Remember when automation, such as ATMs, were bad? Hey, that was last week. This week? Automation’s pretty darn cool. I mean, somebody’s got to build those ATMs and other machines, right?
As Katie Pavlich wrote yesterday at Townhall,“You just can’t make this stuff up:”
A short week after President Obama blamed high unemployment on ATM’s and airport kiosks, he has launched a $500 million project to “spur high-tech manufacturing.”
On Friday in Pittsburgh, Obama is to call for a joint effort by industry, universities and the federal government to help reposition the United States as a leader in cutting-edge manufacturing, including biotechnology, robotics and nanotechnology _ the development of new materials at the molecular level.
The initiative represents yet another effort by Obama to promote job-creation in the midst of an economic slowdown that has reduced hiring and weakened his job approval standing with the public. The president has tried to elevate his profile on the economy with weekly job-related trips to states that are key to his re-election.
Seriously. First off, people in Pennsylvania are sick of President Obama’s stump speeches as his approval rating sits at 42 percent. Second, President Obama just claimed that technology kills jobs. A week ago Obama he said technology kills jobs, today he will say technology creates jobs. Which one is it Mr. President?
By the way, if Obama thinks — or thought — or still thinks — who can say? — that ATMs cost the banking industry jobs, just imagine how many jobs are lost crippling the industry itself, Mona Charen writes at Real Clear Politics:
More recently we’ve witnessed the creation of new historical narrative about the financial crisis of 2008. The perceived history, eagerly peddled by liberals and Democrats, is that the crash of 2008 was the result of Wall Street greed. It was unregulated capitalism that brought us to the brink of financial meltdown, the Democrats insisted. And they codified their manufactured history in a law, the Dodd-Frank Act, that completely avoided the true problem.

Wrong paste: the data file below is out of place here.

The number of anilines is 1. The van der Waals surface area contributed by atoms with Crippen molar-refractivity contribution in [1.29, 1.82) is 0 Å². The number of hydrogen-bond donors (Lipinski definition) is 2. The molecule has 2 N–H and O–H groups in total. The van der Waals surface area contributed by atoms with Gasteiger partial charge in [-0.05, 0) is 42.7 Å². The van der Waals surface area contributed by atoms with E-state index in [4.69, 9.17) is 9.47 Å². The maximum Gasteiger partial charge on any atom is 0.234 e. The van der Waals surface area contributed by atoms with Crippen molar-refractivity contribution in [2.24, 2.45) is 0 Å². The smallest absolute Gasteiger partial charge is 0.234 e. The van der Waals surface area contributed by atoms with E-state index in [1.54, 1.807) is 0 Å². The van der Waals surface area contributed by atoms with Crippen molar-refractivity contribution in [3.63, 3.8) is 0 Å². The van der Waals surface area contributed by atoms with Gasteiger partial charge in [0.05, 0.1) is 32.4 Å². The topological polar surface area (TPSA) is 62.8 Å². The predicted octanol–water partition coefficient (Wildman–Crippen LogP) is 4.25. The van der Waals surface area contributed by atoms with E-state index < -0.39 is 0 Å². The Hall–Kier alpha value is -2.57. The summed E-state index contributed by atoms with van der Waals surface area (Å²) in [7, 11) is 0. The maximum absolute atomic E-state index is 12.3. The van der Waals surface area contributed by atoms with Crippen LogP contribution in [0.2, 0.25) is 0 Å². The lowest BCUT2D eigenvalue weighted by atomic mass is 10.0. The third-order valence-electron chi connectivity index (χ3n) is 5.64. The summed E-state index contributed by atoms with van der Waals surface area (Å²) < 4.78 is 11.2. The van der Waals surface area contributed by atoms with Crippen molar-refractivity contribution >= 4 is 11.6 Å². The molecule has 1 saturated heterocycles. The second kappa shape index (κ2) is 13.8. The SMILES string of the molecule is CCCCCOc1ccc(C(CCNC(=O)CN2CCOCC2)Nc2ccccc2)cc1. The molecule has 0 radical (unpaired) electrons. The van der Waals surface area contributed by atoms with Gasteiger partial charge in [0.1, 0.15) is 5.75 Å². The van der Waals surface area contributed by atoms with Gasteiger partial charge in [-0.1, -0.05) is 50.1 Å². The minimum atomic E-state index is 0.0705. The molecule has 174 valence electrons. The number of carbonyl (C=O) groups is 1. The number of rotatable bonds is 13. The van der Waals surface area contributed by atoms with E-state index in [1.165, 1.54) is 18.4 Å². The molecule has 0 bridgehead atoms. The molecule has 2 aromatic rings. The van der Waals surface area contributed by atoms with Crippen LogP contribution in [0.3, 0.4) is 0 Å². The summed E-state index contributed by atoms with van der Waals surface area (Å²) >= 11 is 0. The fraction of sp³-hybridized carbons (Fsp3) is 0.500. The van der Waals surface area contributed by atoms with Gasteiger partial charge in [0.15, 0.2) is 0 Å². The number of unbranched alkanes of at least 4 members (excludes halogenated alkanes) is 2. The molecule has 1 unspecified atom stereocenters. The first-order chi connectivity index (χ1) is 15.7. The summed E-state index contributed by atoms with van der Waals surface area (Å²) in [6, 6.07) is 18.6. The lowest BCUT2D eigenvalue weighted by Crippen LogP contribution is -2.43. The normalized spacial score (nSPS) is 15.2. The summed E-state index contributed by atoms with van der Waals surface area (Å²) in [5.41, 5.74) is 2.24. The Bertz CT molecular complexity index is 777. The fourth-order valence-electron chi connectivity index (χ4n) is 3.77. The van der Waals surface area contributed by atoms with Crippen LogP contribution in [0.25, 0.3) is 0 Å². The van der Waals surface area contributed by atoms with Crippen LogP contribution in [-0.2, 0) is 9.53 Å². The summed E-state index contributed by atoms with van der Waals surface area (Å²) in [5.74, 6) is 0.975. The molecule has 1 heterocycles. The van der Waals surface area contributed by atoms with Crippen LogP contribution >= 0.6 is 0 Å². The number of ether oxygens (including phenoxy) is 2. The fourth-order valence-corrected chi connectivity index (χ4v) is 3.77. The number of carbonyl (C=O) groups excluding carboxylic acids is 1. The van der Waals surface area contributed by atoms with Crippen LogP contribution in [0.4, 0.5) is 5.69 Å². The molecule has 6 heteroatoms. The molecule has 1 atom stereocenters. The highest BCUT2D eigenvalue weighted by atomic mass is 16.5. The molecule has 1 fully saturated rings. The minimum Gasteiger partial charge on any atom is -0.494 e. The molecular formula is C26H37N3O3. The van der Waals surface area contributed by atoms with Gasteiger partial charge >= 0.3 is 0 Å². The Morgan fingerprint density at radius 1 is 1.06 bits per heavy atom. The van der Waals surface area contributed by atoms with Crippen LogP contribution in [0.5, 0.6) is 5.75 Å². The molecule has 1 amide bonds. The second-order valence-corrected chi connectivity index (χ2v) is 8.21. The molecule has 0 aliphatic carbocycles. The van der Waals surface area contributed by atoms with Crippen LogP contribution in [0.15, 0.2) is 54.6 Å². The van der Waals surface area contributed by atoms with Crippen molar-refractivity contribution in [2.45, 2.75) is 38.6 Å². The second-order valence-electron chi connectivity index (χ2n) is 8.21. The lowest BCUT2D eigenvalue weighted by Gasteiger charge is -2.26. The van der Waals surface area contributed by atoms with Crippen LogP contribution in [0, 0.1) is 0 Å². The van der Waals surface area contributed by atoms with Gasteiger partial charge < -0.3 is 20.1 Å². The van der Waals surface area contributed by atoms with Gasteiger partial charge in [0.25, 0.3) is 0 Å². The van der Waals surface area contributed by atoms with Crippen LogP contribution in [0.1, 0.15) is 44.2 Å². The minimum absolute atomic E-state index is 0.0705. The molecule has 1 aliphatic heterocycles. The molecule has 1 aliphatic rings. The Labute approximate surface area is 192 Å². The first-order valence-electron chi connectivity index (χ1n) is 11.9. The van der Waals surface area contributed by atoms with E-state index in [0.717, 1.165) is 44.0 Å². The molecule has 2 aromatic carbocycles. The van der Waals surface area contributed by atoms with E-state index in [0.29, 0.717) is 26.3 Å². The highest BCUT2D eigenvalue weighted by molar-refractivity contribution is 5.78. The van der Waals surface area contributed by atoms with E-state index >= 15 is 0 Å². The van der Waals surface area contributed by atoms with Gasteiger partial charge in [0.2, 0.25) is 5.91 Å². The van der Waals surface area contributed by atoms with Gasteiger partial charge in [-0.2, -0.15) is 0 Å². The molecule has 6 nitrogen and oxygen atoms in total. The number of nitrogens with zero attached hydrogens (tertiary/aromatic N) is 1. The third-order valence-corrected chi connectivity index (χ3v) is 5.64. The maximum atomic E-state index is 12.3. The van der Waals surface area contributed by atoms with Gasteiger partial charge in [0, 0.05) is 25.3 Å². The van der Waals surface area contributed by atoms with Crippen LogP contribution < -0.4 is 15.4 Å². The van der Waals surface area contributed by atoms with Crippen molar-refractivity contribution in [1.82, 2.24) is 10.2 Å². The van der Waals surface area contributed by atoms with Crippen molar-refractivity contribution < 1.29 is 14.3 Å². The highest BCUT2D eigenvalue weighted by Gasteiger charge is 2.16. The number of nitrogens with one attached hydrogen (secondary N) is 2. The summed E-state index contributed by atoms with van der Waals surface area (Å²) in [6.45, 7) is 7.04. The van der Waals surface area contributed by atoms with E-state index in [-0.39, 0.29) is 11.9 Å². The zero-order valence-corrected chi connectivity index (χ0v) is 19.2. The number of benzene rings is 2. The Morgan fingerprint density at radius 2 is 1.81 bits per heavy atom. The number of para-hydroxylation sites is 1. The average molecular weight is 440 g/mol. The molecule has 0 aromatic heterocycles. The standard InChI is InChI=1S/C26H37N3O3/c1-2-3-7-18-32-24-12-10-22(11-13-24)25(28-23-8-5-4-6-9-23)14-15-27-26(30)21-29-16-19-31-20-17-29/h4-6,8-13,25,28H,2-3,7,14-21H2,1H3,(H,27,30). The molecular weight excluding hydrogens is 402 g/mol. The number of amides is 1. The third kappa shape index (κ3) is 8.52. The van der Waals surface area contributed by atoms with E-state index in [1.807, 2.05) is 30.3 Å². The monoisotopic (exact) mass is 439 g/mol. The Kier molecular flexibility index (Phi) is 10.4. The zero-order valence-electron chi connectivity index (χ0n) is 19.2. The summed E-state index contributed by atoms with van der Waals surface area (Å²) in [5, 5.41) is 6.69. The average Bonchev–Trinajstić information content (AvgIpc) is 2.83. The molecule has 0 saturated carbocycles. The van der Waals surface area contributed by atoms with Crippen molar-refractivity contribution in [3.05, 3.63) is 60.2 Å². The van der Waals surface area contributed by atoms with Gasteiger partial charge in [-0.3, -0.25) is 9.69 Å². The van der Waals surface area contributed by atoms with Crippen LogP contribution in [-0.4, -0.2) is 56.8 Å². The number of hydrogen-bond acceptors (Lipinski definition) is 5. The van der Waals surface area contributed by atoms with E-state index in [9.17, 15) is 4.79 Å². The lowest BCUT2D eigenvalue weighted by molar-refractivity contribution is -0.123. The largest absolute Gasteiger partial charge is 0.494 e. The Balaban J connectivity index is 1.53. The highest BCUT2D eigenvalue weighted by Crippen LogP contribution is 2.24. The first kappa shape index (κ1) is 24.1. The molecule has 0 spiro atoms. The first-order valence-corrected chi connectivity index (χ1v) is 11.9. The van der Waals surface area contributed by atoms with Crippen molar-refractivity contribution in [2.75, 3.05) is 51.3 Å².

It’s both surprising and gratifying, therefore, to report that a great revisionist history has just been published by none other than a New York Times reporter, Gretchen Morgenson, and a financial analyst, Joshua Rosner.
In “Reckless Endangerment,” Morgenson and Rosner offer considerable censure for reckless bankers, lax rating agencies, captured regulators and unscrupulous businessmen. But the greatest responsibility for the collapse of the housing market and the near “Armageddon” of the American economy belongs to Fannie Mae and Freddie Mac and to the politicians who created and protected them. With a couple of prominent exceptions, the politicians were Democrats claiming to do good for the poor. Along the way, they enriched themselves and their friends, stuffed their campaign coffers, and resisted all attempts to enforce market discipline. When the inevitable collapse arrived, the entire economy suffered, but no one more than the poor.
Jim Johnson, adviser to Walter Mondale and John Kerry, amassed a personal fortune estimated at $100 million during his nine years as CEO of Fannie Mae. “Under Johnson,” Morgenson and Rosner write, “Fannie Mae led the way in encouraging loose lending practices among the banks whose loans the company bought. A Pied Piper of the financial sector, Johnson led both the private and public sectors down a path that led directly to the credit crisis of 2008.”
Fannie Mae lied about its profits, intimidated adversaries, bought off members of Congress with lavish contributions, hired (and thereby co-opted) academics, purchased political ads (through its foundation) and stacked congressional hearings with friendly bankers, community activists and advocacy groups (including ACORN). Fannie Mae also hired the friends and relations of key members of Congress (including Rep. Barney Frank’s partner).
“Reckless Endangerment” includes the Clinton administration’s contribution to the home-ownership catastrophe. Clinton had claimed that dramatically increasing homeownership would boost the economy, instead “in just a few short years, all of the venerable rules governing the relationship between borrower and lender went out the window, starting with … the requirement that a borrower put down a substantial amount of cash in a property, verify his income, and demonstrate an ability to service his debts.”
“Reckless Endangerment” utterly deflates the perceived history of the 2008 crash. Yes, there was greed — when is there not? But it was government distortions of markets — not “unregulated capitalism” — that led the economy to disaster.
Not that this message will ever penetrate the ozone layer of the administration, of course.
Obligatory Allahpundit-esque exit question: “Should we now be discussing the ‘Obama depression?'”
Related: “All of this was unexpected.”